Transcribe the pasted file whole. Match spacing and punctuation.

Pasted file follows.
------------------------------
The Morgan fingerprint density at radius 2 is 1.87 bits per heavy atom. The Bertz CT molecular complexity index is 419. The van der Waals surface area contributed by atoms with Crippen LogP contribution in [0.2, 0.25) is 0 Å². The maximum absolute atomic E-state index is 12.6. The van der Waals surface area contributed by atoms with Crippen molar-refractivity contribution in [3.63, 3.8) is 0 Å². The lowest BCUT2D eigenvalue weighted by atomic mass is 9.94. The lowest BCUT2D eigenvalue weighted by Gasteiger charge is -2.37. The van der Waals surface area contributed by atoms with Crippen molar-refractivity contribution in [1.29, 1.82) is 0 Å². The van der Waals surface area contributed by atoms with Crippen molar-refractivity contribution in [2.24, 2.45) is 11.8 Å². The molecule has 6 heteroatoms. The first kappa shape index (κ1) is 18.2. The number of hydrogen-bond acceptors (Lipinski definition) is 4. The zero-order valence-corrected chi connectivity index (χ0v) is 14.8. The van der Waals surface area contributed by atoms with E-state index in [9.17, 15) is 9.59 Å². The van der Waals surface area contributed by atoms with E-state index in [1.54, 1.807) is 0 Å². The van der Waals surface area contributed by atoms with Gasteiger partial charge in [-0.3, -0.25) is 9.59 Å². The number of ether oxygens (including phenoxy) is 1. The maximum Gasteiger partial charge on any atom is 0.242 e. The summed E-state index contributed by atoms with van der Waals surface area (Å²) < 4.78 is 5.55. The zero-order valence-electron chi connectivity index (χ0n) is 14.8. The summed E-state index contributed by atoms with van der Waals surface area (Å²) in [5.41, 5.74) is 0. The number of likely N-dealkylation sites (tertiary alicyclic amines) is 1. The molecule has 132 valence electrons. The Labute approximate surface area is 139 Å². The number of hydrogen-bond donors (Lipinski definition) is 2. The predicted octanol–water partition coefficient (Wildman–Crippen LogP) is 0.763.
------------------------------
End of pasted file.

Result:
The Morgan fingerprint density at radius 2 is 1.87 bits per heavy atom. The Bertz CT molecular complexity index is 419. The van der Waals surface area contributed by atoms with Crippen LogP contribution in [0.2, 0.25) is 0 Å². The maximum absolute atomic E-state index is 12.6. The van der Waals surface area contributed by atoms with Crippen molar-refractivity contribution in [3.63, 3.8) is 0 Å². The lowest BCUT2D eigenvalue weighted by atomic mass is 9.94. The lowest BCUT2D eigenvalue weighted by Gasteiger charge is -2.37. The van der Waals surface area contributed by atoms with Crippen molar-refractivity contribution in [1.29, 1.82) is 0 Å². The van der Waals surface area contributed by atoms with Crippen molar-refractivity contribution in [2.24, 2.45) is 11.8 Å². The molecule has 6 heteroatoms. The first kappa shape index (κ1) is 18.2. The number of hydrogen-bond acceptors (Lipinski definition) is 4. The zero-order valence-corrected chi connectivity index (χ0v) is 14.8. The van der Waals surface area contributed by atoms with E-state index in [9.17, 15) is 9.59 Å². The van der Waals surface area contributed by atoms with E-state index in [1.54, 1.807) is 0 Å². The van der Waals surface area contributed by atoms with Gasteiger partial charge in [-0.3, -0.25) is 9.59 Å². The number of ether oxygens (including phenoxy) is 1. The maximum Gasteiger partial charge on any atom is 0.242 e. The summed E-state index contributed by atoms with van der Waals surface area (Å²) < 4.78 is 5.55. The zero-order valence-electron chi connectivity index (χ0n) is 14.8. The summed E-state index contributed by atoms with van der Waals surface area (Å²) in [5.41, 5.74) is 0. The number of likely N-dealkylation sites (tertiary alicyclic amines) is 1. The molecule has 132 valence electrons. The Labute approximate surface area is 139 Å². The number of hydrogen-bond donors (Lipinski definition) is 2. The predicted octanol–water partition coefficient (Wildman–Crippen LogP) is 0.763.